When I was working in real estate showing clients property, I’ve heard many people say to me, “I would never invest in a condo. I want a house!” Meanwhile, many of them were, and still are, renting apartments, including fancy lofts, where their rent match or exceeded the mortgage they’d be paying for a condo.
First, let’s end the false assumption that houses are by default better than condos simply because they are stand-alone property, or that condos are what people purchase when they cannot afford a house. That’s simply not true.
You may say, “Say I buy a condo. What I get married someday and my new spouse wants a house? Even more, what if we have children and the condo is too small to contain us?” Well, that’s even more reason to purchase a condo! This person answered their own question.
As a married couple, you now have two incomes to put toward a home, and want room for potential children. You may want a house in an area with a good school system, a 3-car garage, 3 bathrooms, and 3-4 bedrooms and a master suite. You obviously wouldn’t buy a house like this when you’re living alone, even if you could afford it, as it’d be a complete waste of space: now you’re stuck with the burden of selling your house you’ve only had for a few years.
It’s easier to get your investment back plus inflation profit on a condo. The association is responsible the exterior and it’ll require very little renovations if any. With a house, you’re responsible for the lawn, windows, driveway, drywall, property tax, everything: you may lose money if selling after less than a decade of ownership. It’s not practical.
For a single person living alone, you get more for your money with a condo. As I said in reason 1, it’d be impractical to buy a 300K house while single. So for 180K, you could buy a small house that may need renovations, or that could get you a nice condo with hardwood floors, stainless steel appliances, and a walk-in closet.
Purchasing a house while still single could lead to future marital issues. If you purchase a nice house while single, then years later your new spouse agrees to move into your existing house, you may feel more entitled to the house since you had it first, even though on paper it says otherwise, and you may be a bit reluctant to sign over your house to a co-owner when you put most of your money toward it independently. Likewise, if you move into your spouse’s existing house, a part of you may not feel like its truly yours, and may fee like its not your place to recommend updates considering s/he’s had the house years before you met him/her. Not to mention the bitterness involved a divorce if your ex-spouse is awarded the house that you bought before you even met him/her. It’s good for the marriage when newly married couples search for and buy a house together, it’s more special that way, there are no hard feelings, and it truly feels like you both have a say.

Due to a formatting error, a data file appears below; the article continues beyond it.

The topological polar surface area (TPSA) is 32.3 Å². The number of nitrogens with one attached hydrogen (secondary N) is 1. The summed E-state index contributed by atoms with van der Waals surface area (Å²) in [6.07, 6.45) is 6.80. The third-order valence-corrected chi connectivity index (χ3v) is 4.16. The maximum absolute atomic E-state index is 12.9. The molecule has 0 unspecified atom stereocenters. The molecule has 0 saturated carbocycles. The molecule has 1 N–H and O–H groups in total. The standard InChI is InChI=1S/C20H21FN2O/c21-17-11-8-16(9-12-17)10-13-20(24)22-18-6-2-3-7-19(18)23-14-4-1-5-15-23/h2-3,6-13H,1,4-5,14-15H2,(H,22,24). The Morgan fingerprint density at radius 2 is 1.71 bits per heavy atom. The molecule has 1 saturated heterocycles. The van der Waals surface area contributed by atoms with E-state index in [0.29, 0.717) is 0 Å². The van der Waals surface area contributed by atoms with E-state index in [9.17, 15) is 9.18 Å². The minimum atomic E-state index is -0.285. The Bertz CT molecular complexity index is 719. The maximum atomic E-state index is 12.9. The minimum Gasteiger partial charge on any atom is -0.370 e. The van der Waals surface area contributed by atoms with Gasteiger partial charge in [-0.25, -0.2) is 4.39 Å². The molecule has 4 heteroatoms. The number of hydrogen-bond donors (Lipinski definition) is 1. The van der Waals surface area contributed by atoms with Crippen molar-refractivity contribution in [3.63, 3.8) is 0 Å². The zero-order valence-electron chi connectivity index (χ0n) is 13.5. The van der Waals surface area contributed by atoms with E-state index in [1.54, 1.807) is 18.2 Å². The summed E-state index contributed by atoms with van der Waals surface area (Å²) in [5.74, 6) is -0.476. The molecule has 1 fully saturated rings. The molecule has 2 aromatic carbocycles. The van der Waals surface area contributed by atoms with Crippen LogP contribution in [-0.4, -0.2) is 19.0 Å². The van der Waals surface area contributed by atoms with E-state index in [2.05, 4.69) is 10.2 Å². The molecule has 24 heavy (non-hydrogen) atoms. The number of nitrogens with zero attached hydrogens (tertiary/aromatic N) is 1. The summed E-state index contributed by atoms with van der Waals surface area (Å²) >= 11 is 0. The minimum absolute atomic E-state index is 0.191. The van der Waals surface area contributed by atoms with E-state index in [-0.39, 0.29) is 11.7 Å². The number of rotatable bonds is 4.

More, renting apartments brings us a feeling of nostalgia. It is a part of our transition period from moving out of our parents to being on our own. Many have started out in dorms, and then onto Apartments, while away attending college. We remember the parties, the friends, the pool, the (some crazy) roommates we’ve had in our first apartments. Condos offer single persons, who have the resources to own, but not quite ready for the responsibilities and seclusion of a house, a way of still having the fun “apartment life” – while replacing your rent with a mortgage investment that eventually ends for roughly the same monthly payment. It’s a win/win.
Now for my own subjective opinions:
-Apartment life has a nostalgic feeling for me. I have great memories from college, where I had a dorm freshman year and then 2 apartments after that. I remember the roommates and the parties. Parking garages remind of when I parked for class. With a condo, you get the fun of an apartment living but you get to own it. So it’s cool.
-You’re not alone, even if you’re alone! You have neighbors, and you’re going to come across them and people in your building. Often there is a common lounge area and a coffee bar with wifi where the unit owners can hang out. Sometimes there’s an outdoor common area with a pool. So it provides a really cool atmosphere.
-The patio views: If your condo is in a sky rise, you have a great view on your patio overlooking the city. If you’re condo is in an urban area, you may have coffeeshops, bars, and retail shops at the bottom of your building, but at least in walking distance from you. You’re not going to get the patio view of the city nor being in the heart of downtown in a house unless you pay millions of dollars.